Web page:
Additionally, policy manager 104 receives changes in link status for a network interface from link monitor 106. Examples of link status changes include insertion and deletion of network interface hardware, connection of network interfaces to network access points, and changes in connectivity downstream from the network access point. In addition, changes in link status can occur when a portable computer having a wireless network interface moves into the range of a network access point on a different subnet from a previously connected network access point.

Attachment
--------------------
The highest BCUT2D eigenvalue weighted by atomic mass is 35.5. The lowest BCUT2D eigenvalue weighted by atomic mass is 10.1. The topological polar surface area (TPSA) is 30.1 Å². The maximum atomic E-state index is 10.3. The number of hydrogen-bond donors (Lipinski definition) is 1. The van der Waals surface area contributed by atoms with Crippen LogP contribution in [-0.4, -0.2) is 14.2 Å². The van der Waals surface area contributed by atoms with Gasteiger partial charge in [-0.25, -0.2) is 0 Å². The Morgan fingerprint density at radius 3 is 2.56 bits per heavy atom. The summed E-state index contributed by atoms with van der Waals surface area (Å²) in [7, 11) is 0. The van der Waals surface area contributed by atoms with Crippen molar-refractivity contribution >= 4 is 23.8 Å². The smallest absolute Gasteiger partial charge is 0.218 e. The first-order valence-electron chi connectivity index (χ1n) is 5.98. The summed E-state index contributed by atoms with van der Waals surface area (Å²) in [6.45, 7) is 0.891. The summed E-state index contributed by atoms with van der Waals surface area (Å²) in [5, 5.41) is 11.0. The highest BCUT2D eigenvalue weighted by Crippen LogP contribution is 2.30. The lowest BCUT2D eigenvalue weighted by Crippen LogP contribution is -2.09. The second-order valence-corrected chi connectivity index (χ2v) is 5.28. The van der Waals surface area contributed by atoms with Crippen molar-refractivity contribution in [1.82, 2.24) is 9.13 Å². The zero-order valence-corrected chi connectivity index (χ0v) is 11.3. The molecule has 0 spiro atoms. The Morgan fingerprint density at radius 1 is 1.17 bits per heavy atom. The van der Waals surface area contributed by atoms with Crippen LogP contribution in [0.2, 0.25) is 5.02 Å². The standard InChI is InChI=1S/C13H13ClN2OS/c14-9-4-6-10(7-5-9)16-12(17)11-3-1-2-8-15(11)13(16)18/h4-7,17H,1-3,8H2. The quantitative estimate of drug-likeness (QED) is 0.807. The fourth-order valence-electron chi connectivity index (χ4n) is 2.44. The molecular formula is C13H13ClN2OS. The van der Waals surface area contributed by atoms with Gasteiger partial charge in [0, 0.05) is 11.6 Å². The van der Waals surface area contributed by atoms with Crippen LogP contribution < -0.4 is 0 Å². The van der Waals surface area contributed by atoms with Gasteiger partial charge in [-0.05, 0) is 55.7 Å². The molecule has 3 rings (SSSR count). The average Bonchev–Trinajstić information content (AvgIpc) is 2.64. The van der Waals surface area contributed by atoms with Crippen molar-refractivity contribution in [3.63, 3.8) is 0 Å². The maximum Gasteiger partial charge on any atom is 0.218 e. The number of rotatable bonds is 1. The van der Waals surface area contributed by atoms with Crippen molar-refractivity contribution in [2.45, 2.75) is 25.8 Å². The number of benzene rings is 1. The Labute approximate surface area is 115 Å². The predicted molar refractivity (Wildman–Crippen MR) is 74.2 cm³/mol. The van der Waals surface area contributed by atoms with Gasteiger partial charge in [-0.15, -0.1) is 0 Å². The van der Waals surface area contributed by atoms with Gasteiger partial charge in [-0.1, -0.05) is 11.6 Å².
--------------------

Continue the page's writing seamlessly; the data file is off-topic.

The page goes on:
Whenever link status initializes or changes, policy manager 104 correlates the currently enabled policies to match user preferences with the characteristics of the available network interfaces coupled to the user's computers. As an example, policy manager 104 may be configured with information such as the type of an interface, the available bandwidth of the interface, the latency of the interface, the reliability of the interface and the cost of using the interface. If the user has expressed a preference for using the interface connected to the network with the highest bandwidth, the policy manager will cause the operating system to select the network interface having that characteristic. In some embodiments, the policy manager adjusts values in a routing table maintained by the operating system in order to cause the operating system to select the network interface matching the users preferences.